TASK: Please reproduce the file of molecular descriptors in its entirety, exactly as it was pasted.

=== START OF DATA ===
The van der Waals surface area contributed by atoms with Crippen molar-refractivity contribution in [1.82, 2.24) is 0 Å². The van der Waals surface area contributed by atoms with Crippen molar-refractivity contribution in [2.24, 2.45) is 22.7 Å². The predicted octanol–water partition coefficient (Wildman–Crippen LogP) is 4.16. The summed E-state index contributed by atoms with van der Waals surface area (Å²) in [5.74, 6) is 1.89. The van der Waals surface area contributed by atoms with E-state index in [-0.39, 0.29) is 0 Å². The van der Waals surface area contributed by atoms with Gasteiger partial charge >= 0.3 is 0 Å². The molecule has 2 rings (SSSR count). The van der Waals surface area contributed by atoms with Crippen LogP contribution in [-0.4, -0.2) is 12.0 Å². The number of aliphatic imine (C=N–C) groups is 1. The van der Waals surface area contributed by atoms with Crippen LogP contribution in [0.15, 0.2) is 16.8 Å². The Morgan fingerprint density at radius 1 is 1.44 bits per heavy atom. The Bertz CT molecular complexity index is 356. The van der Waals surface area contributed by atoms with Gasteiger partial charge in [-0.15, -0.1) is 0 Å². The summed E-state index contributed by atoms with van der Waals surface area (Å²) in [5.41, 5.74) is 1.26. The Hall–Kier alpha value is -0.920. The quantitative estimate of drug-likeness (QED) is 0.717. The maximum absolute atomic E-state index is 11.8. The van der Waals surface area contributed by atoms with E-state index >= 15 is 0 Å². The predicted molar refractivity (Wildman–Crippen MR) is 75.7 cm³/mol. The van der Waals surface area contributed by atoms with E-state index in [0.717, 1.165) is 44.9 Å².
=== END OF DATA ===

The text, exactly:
The van der Waals surface area contributed by atoms with Crippen molar-refractivity contribution in [1.82, 2.24) is 0 Å². The van der Waals surface area contributed by atoms with Crippen molar-refractivity contribution in [2.24, 2.45) is 22.7 Å². The predicted octanol–water partition coefficient (Wildman–Crippen LogP) is 4.16. The summed E-state index contributed by atoms with van der Waals surface area (Å²) in [5.74, 6) is 1.89. The van der Waals surface area contributed by atoms with E-state index in [-0.39, 0.29) is 0 Å². The van der Waals surface area contributed by atoms with Gasteiger partial charge >= 0.3 is 0 Å². The molecule has 2 rings (SSSR count). The van der Waals surface area contributed by atoms with Crippen LogP contribution in [-0.4, -0.2) is 12.0 Å². The number of aliphatic imine (C=N–C) groups is 1. The van der Waals surface area contributed by atoms with Crippen LogP contribution in [0.15, 0.2) is 16.8 Å². The Morgan fingerprint density at radius 1 is 1.44 bits per heavy atom. The Bertz CT molecular complexity index is 356. The van der Waals surface area contributed by atoms with Gasteiger partial charge in [-0.15, -0.1) is 0 Å². The summed E-state index contributed by atoms with van der Waals surface area (Å²) in [5.41, 5.74) is 1.26. The Hall–Kier alpha value is -0.920. The quantitative estimate of drug-likeness (QED) is 0.717. The maximum absolute atomic E-state index is 11.8. The van der Waals surface area contributed by atoms with E-state index >= 15 is 0 Å². The predicted molar refractivity (Wildman–Crippen MR) is 75.7 cm³/mol. The van der Waals surface area contributed by atoms with E-state index in [0.717, 1.165) is 44.9 Å².